This section contains spoilers.

Two things stood out to me while I was reading that really rubbed me the wrong way.

First, Jack’s OCD. Although the words “Obsessive Compulsive Disorder” are never used, Jack exhibits a lot of classical (stereotypical) symptoms of OCD. She is intensely afraid of germs and dirt, and even wears gloves to keep her hands clean. She makes her lover bathe, gargle, brush her teeth, etc. before any romantic escapades. Which… fine. Germophobic neat freaks are kind of stereotypical OCD characters, but those symptoms do exist.

What bothered me about Jack’s OCD was the implication that her parents made her that way. As a child, her mother admonished her to never let her frilly dresses get dirty. OK, so she might’ve grown up to be a neat freak, a little neurotic about cleanliness, but Jack seems to have full-blown OCD, which I don’t think you can “catch” from your parents like that.

Second, Alexis. (Spoilers follow.) Alexis is a beautiful fat queer woman in a happy relationship with Jack. Everyone is OK with this. So of course, she gets murdered.

Alexis isn’t murdered because she’s queer, or but she is murdered because she’s in a relationship with a woman. If Jack were a boy, she would’ve been murdered just the same, but the whole thing smacked of dead lesbians, and that was a let-down. Especially since Alexis probably can’t be resurrected (again). That cost the book a couple of stars.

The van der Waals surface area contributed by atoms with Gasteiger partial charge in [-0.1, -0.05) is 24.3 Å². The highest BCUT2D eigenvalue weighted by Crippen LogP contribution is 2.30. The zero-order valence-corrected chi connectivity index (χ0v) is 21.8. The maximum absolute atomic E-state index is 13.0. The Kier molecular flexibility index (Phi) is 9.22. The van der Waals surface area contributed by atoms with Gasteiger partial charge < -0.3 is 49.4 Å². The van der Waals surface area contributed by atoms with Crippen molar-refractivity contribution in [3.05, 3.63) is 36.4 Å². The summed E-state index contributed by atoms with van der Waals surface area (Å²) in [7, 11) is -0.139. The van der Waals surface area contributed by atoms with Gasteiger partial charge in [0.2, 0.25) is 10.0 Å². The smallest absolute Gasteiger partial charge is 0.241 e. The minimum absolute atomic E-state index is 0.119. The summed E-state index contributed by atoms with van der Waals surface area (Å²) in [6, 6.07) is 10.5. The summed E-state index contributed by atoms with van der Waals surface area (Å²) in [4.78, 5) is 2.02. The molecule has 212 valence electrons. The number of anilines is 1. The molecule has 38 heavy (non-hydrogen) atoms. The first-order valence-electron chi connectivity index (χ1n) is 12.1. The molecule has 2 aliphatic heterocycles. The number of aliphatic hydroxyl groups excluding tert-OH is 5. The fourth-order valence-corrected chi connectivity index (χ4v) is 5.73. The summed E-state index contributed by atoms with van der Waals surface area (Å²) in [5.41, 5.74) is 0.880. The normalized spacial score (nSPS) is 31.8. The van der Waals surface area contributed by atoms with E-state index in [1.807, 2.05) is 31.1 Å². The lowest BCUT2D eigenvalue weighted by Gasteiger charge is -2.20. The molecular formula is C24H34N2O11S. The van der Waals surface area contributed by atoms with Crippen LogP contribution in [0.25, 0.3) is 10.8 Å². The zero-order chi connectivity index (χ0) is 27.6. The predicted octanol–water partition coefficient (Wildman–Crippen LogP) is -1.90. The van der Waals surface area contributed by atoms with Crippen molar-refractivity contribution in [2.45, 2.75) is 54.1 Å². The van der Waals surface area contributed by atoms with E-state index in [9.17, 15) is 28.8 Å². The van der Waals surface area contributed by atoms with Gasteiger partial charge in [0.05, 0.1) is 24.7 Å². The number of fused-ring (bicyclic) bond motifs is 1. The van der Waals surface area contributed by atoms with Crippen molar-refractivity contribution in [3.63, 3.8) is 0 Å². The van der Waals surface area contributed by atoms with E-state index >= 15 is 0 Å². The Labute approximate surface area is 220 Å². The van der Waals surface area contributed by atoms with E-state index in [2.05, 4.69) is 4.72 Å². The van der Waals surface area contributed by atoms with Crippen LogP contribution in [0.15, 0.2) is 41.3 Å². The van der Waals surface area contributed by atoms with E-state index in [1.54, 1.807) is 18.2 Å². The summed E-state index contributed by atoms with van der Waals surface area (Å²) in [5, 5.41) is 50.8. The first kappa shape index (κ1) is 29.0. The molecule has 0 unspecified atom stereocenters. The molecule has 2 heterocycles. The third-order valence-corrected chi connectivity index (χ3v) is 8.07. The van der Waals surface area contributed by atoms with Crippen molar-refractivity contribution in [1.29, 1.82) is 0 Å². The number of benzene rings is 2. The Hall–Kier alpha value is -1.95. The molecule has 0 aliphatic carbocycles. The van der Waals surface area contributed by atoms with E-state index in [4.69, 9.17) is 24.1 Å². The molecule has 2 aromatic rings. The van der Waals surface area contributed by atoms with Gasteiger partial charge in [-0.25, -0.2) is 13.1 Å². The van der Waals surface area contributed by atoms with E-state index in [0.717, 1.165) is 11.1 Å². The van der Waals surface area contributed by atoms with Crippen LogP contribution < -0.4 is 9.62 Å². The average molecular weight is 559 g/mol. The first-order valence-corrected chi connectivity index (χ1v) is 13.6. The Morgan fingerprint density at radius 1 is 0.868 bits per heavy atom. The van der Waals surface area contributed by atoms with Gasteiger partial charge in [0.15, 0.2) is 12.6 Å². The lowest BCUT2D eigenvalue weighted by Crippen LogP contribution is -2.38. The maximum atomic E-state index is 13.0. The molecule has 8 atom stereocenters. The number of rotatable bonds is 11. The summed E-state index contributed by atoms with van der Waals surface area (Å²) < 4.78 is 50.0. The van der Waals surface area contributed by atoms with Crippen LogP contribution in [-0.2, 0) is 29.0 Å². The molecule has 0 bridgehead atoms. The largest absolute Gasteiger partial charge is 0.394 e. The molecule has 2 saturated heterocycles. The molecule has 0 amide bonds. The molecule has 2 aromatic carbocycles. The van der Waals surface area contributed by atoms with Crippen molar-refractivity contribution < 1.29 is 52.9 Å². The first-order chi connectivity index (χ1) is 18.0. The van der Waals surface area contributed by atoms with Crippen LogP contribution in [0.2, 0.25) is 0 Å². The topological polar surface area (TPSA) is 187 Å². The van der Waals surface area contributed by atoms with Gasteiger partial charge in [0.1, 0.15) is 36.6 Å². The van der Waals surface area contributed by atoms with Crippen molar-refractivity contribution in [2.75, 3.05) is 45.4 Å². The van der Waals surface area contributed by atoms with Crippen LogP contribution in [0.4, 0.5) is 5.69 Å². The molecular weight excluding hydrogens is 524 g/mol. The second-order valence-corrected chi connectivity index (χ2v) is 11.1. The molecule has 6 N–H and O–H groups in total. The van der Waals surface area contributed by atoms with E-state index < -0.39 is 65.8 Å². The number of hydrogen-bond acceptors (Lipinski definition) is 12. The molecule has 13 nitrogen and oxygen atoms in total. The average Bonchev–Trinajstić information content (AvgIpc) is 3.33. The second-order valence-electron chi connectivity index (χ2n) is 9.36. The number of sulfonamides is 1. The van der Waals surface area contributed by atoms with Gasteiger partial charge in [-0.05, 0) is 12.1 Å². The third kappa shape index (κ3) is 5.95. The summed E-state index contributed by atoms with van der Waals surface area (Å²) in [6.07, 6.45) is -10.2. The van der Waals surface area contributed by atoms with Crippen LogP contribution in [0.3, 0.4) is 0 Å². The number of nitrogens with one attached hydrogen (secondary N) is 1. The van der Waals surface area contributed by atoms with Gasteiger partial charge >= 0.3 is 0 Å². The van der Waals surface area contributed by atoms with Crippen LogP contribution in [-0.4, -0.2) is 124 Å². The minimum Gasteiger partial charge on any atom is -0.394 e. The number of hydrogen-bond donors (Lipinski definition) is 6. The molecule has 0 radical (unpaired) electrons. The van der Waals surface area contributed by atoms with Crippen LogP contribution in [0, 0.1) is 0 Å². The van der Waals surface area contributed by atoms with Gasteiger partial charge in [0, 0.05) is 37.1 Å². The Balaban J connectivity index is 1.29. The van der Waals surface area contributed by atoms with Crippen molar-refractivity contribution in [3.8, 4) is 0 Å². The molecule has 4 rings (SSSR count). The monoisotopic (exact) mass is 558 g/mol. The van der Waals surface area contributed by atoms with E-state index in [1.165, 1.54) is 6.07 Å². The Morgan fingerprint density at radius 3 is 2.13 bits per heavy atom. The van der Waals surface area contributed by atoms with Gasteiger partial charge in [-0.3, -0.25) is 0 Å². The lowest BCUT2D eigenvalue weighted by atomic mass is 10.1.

Judging a Book by Its Cover
I don’t know how I feel about the cover. It does exactly what it needs to, setting the scene on the Moors, with the treasure chest cracking open, but it doesn’t wow me. It’s serviceable, but I wouldn’t buy a print of it for my wall.

I enjoyed reading Down Among the Sticks and Bones, but the murder really knocked the wind out of me. I knew it couldn’t have a happy ending – after all, Jack and Jill have to be back in our world by the start of Every Heart a Doorway – but it didn’t have to end like that.

judging a book by its cover

Judging a Book by its Cover: Among Others

(This post was originally published at my old blog.)

I have this thing about Among Others. I can’t decide how I feel about it. I liked parts of it and didn’t like other parts of it, and I’m not sure I’ll ever reconcile those bits into a book I have a definite opinion about.

Among Others

I thought it was a strange design choice, because it doesn’t hint at all about the fantastic/magical realism elements that make this book this book – but it is right there in the title, 図書室の魔法, “Library-room Magic,” or “The Magic of the Library,” as best as I can translate. But it looks, visually, like a school story; I get an almost Anne of Green Gables-ish vibe out of these. They looked much “younger” than the book; I think this is just “kawaii” in action.